refuge in his work as an intern at an underfunded, overcrowded New York City
hospital. When the past catches up to him-nearly destroying him-Marion must
entrust his life to the two men he thought he trusted least in the world:
the surgeon father who abandoned him and the brother who betrayed him.
An unforgettable journey into one man's remarkable life, and an epic story
about the power, intimacy, and curious beauty of the work of healing others.

The author, Dr. Verghese, is a Standford Internist who was recently


featured in this NY Times article : "Physician Revives a Dying Art: The
Physical"

http://www.nytimes.com/2010/10/12/health/12profile.html?scp=1&sq=stanford%20verghese&st=cse


May  The Checklist Manifesto: How to Get Things Right by Atul Gawande

Synopsis: The modern world has given us stupendous know-how. Yet avoidable


failures continue to plague us in health care, government, the law, the
financial industry-in almost every realm of organized activity. And the
reason is simple: the volume and complexity of knowledge today has exceeded
our ability as individuals to properly deliver it to people-consistently,
correctly, safely. We train longer, specialize more, use ever-advancing

technologies, and still we fail. Atul Gawande makes a compelling argument

that we can do better, using the simplest of methods: the checklist. In
riveting stories, he reveals what checklists can do, what they can't, and
how they could bring about striking improvements in a variety of fields,
from medicine and disaster recovery to professions and businesses of all
kinds. And the insights are making a difference. Already, a simple surgical
checklist from the World Health Organization designed by following the ideas
described here has been adopted in more than twenty countries as a standard
for care and has been heralded as "the biggest clinical invention in thirty
years."


June    The Emperor of All Maladies: A Biography of Cancer by Siddhartha
Mukherjee           *Named one of the Best Books of 2010

Synopsis: The Emperor of All Maladies is a magnificent, profoundly humane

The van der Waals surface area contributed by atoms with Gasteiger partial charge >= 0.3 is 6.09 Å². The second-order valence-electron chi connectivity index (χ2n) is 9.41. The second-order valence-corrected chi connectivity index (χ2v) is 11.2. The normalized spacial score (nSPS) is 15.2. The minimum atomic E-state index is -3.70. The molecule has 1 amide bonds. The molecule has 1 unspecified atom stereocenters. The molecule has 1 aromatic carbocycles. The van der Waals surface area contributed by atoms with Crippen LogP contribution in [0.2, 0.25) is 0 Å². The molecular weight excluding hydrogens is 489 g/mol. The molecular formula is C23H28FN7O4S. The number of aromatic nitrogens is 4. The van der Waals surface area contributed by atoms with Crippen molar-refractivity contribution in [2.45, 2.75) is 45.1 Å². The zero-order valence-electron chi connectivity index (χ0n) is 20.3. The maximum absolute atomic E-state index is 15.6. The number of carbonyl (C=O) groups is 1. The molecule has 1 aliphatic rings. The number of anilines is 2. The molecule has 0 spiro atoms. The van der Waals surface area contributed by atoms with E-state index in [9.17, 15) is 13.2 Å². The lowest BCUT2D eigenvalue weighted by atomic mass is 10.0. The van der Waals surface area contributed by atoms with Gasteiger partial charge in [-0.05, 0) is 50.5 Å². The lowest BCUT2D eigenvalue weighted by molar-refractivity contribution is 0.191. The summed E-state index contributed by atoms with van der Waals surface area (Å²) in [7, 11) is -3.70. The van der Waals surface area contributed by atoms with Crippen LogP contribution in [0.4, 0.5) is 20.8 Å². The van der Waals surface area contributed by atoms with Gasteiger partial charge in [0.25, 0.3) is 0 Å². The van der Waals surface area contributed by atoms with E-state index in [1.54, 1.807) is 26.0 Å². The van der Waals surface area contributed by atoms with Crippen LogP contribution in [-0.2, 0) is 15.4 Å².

"biography" of cancer-from its first documented appearances thousands of
years ago through the epic battles in the twentieth century to cure,
control, and conquer it to a radical new understanding of its essence.
Physician, researcher, and award-winning science writer, Siddhartha
Mukherjee examines cancer with a cellular biologist's precision, a
historian's perspective, and a biographer's passion. The result is an
astonishingly lucid and eloquent chronicle of a disease humans have lived
with-and perished from-for more than five thousand years. The story of
cancer is a story of human ingenuity, resilience, and perseverance, but also
of hubris, paternalism, and misperception. Mukherjee recounts centuries of
discoveries, setbacks, victories, and deaths, told through the eyes of his

predecessors and peers, training their wits against an infinitely

resourceful adversary that, just three decades ago, was thought to be easily
vanquished in an all-out "war against cancer." The book reads like a
literary thriller with cancer as the protagonist. From the Persian Queen
Atossa, whose Greek slave cut off her malignant breast, to the
nineteenth-century recipients of primitive radiation and chemotherapy to
Mukherjee's own leukemia patient, Carla, The Emperor of All Maladies is
about the people who have soldiered through fiercely demanding regimens in
order to survive-and to increase our understanding of this iconic disease.
Riveting, urgent, and surprising, The Emperor of All Maladies provides a
fascinating glimpse into the future of cancer treatments. It is an
illuminating book that provides hope and clarity to those seeking to

demystify cancer.